I dislike the pressure of knowing any mistake I make will be one that someone will have to wear forever.

@mikesledz

GR: Do you have a degree in the arts or are you self-taught?

I have an associate’s degree in arts but almost everything I have learned style-wise has been through my own exploration. I have always loved art so exposing myself to many different artists really informed and curated my artistic sensibilities. 

GR: How would you describe your style?

MS: I’ve always loved the classic essence of black and grey tattooing and I think that comes from the way I first started drawing which was with regular graphite pencils. As I got older I began to embrace the fact that I have a very detail-oriented mind which led me to gravitate towards realistic and more technical styles of art and tattooing. Being able to hyper-focus on the tiniest of details for hours on end is an ability well suited for the very realistic and precise style of my tattooing.

GR: What’s your thought process on the projects you choose to do or not do?

MS: Nowadays, I am extremely picky about the projects I take on. I only accept projects that resonate with me and I only choose work that I think I will be able to do a great job on. In the past, I would take on anything, but that always led to me feeling stressed out and under-qualified. I was essentially a “jack of all trades master of none”. As I’ve become more honest with myself I’ve realized what my areas of interest are and I stick to them. Learning how to stay in my lane has been one of the most rewarding lessons for my mental health.

GR: How has your talent progressed throughout the years?

MS: In the beginning, progress was painfully slow and information about tattooing was hard to come by. During the first 4 years, I felt like quitting tattooing so many times. I didn’t understand so much of what I was trying to do and I also had no one around me that knew enough to teach me. My teacher has always been trial and error. After almost 5 years of slow progress and grinding in Arizona, I took an opportunity to work in Chicago at a busy shop (Deluxe Tattoo.) Exposing myself to these new artists was a major breakthrough for me.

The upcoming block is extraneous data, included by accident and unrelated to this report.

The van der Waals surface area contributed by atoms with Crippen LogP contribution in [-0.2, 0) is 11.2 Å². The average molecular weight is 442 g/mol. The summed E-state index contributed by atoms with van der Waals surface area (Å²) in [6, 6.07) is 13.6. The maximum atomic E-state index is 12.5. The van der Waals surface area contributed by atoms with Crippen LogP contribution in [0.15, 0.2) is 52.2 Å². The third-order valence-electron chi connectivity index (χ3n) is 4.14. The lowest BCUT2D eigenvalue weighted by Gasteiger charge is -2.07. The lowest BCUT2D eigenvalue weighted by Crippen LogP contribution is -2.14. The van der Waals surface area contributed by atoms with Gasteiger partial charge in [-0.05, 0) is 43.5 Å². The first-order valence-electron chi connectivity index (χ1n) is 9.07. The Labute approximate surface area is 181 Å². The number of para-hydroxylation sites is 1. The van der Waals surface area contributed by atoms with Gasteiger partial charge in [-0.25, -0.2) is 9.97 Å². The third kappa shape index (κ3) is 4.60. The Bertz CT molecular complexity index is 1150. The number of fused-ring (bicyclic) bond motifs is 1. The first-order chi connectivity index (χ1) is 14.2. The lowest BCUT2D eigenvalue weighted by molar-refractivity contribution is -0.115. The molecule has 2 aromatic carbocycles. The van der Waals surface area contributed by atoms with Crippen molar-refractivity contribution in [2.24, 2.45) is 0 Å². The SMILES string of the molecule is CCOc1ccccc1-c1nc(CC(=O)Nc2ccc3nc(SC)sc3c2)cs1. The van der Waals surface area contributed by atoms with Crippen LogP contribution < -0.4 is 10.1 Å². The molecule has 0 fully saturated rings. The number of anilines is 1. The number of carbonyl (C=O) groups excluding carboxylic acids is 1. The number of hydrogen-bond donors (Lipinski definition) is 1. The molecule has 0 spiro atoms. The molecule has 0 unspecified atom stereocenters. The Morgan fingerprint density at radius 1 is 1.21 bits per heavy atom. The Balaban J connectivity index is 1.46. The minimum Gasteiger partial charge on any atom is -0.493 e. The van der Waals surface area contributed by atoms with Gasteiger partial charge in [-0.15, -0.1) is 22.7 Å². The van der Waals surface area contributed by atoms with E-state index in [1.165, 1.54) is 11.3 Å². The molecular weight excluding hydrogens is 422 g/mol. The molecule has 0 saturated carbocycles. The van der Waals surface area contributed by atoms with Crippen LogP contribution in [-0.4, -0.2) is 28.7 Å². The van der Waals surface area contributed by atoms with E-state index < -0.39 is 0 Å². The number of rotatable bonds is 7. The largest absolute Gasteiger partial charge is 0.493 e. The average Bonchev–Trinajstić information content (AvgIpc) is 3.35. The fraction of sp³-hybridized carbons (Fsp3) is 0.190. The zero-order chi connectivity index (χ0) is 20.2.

@mikesledz

Saving the best and worst for last…

GR: What is your worst client experience and why? Names and places will be kept anonymous.

MS: Too many to count haha….Well, One time I had a client come in who had an old burn scar on his arm that he thought resembled some sort of image. He said he wanted the scar “refined” because it was essentially already the design he wanted. He pulled up his sleeve to show me the massive burn marks and tried to make me guess what it looked like. There was no way in hell I was going to pass his crazy Rorschach Test, but he kept yelling “What it look like?!”. After every half-hearted wrong guess, I made he would yell again “What it look like?!”. It got extremely uncomfortable and since I was still really new in the industry, I didn’t yet know how to tell this dude to F**k off.

GR: That’s a trip. Wha’s your best client experience?

MS: My best client experience was meeting my fiancé! As she was leaving after one of our appointments she did a hair flip and said “we should get a drink sometime” and left the shop before I could even react. I hit her up later that night asking “is tonight too soon for that drink?”. We have been together almost three years now and I’m still not sure how I got so lucky!

GR: Congratulations on your engagement! Hope the love lasts longer than the tattoos. Would you like to talk about your recent ‘Momento Mori’ work?

MS: @ms_adeline_luisa has the whole story on her Instagram page! Follow her!

GR: Is there any message you would like to leave for others to read?

MS: Be yourself, don’t let other people influence you in ways that go against your character.

A refreshing bit of inspiration during this time that could be a creative drought for many. Creativity breeds creativity. Artists need artists. Inspiration fuels inspiration.

Follow Mike Sledz on Instagram @mikesledz or visit Deluxe Tattoo in Chicago.